The parties stipulated that the Sheriff is a public governmental body. The Sheriff does not invoke any express exceptions in section 610.021. The issue is whether the videotape is “any record . . . retained by or of any public governmental body.” The Sheriff argues that the videotape is not a public record because it is not “retained by” him, since the tapes are regularly reused.[FOOTNOTE 2] Chapter 610 does not define “retain.” This Court therefore relies on the plain and ordinary meaning of the word. Spradlin v. City of Fulton, 982 S.W.2d 255, 258 (Mo. banc 1998). The plain and ordinary meaning of a word is derived from the dictionary. Spradlin, 982 S.W.2d at 262 (citing section 1.090; Abrams v. Ohio Pacific Exp., 819 S.W.2d 338, 340 (Mo. banc 1991)). The ordinary meaning of the word retain is “to hold or continue to hold in possession or use: continue to have, use, recognize, or accept: maintain in one’s keeping. . . .” Webster’s Third New International Dictionary 1938 (1976). Although the tapes are reused, they are still retained by the Sheriff. The plain and ordinary meaning of the word “retain” does not specify a length of time for holding or maintaining. See Missouri Protection and Advocacy Serv. v. Allan, 787 S.W.2d 291, 293 (Mo. App. 1990). The Sheriff retains the booking tapes for at least four-and-a-half days. At the time of the request, the Sheriff retained the tape of the state representative’s booking. III. More fundamentally, the Sheriff asserts that the tape is not a record at all, citing section 109.210(5):

“Record”, document, book, paper, photograph, map, sound recording or other material, regardless of physical form or characteristics, made or received pursuant to law or in connection with the transaction of official business . . . .

Initially, it should be emphasized that the definition in section 109.210(5) is expressly limited to the “State and Local Records Law,” sections 109.200 to 109.310. Section 109.210. Chapter 109 is relevant because it determines the period of time that records are retained. Chapter 109 authorizes the Secretary of State, the Director of Records Management, State Records Commission, and Local Records Board — upon recommendation by state and local agency heads — to establish the length of time records are kept. Sections 109.230(3), (4); 109.240(3); 109.241(1); 109.250.2; 109.255.1; 109.280; see 15 CSR 30-45.020(3) (1992). Records can be destroyed only as allowed by the State Records Commission or Local Records Board. Sections 109.260, 109.270, 109.310. The Sheriff stresses that chapter 109 defines “nonrecord” materials, and also refers to materials that are not “records.” Section 109.260.2; cf. 109.210(5). However, even these nonrecord materials require approval of the Commission or Board, before they may be destroyed. Section 109.260.2. From the definition in chapter 109, the Sheriff deduces that the booking videotape is a “nonrecord” material, and thus should not be a record under chapter 610. While chapter 109 specifies how long materials are retained, access is governed by chapter 610. Section 610.010(6) and 610.015 state that “any record” must be open to the public. Section 610.011.1 reinforces this point:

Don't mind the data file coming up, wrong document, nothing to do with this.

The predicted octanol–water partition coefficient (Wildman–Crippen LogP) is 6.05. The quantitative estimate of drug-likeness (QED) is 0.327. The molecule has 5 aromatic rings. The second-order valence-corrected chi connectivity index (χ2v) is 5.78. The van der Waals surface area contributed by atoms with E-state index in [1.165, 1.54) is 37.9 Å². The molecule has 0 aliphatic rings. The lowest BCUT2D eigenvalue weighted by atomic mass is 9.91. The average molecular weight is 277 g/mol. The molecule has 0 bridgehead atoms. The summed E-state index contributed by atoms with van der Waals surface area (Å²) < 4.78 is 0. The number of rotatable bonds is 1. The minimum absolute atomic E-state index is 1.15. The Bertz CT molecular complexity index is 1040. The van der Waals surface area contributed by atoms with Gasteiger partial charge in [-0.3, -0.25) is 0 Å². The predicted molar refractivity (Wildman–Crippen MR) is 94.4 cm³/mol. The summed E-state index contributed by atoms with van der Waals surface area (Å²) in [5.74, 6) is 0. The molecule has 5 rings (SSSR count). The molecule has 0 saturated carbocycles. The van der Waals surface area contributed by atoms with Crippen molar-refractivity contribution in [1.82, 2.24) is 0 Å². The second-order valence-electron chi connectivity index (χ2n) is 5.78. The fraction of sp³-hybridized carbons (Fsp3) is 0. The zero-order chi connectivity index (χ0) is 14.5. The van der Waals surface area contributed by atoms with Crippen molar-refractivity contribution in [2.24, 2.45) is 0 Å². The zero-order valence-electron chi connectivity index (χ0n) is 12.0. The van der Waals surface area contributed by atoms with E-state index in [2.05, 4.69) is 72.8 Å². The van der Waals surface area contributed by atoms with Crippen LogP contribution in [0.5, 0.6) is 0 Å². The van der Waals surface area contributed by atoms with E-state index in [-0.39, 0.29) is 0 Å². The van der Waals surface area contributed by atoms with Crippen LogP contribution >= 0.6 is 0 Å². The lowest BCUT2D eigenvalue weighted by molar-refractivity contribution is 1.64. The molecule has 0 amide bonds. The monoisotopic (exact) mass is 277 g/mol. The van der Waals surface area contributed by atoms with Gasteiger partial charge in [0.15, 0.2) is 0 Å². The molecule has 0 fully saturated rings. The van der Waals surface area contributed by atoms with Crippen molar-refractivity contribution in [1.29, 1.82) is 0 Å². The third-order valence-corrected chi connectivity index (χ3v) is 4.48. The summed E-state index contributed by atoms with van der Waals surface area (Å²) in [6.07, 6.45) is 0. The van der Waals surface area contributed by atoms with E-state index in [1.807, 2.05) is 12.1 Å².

It is the public policy of this state that . . . records . . . of public governmental bodies be open to the public unless otherwise provided by law. Sections 610.010 to 610.028 shall be liberally construed and their exceptions strictly construed to promote this public policy.

Both sections 610.010(6) and 610.011.1 use the term “record.” True, the dictionary has a host of definitions of “record,” some that stress permanency, and some that do not. See Webster’s Third New International Dictionary 1898 (1976). To the extent the term “record” in chapter 610 is ambiguous, the statutory mandate of liberal construction necessitates that a videotape retained for four-and-a-half days is a record. IV. As amicus curiae, the attorney general argues that the booking videotape should be governed by the rules on “investigative reports” in sections 610.100 to 610.150 RSMo Supp. 1995. However, this issue was not raised by the pleadings or presented to the circuit court. Amicus cannot inject issues into a case not presented by the pleadings and the parties. State ex rel. Jackson County Library District v. Taylor, 396 S.W.2d 623, 626 (Mo. banc 1965). Thus, this Court need not address the issues advanced by the amicus. V. The Sheriff brought this suit to determine the propriety of “closing” the booking videotape, expressly invoking section 610.027.5. KRCG-TV therefore argues that it is entitled to an award of its expenses, including attorney fees, under section 610.027.5: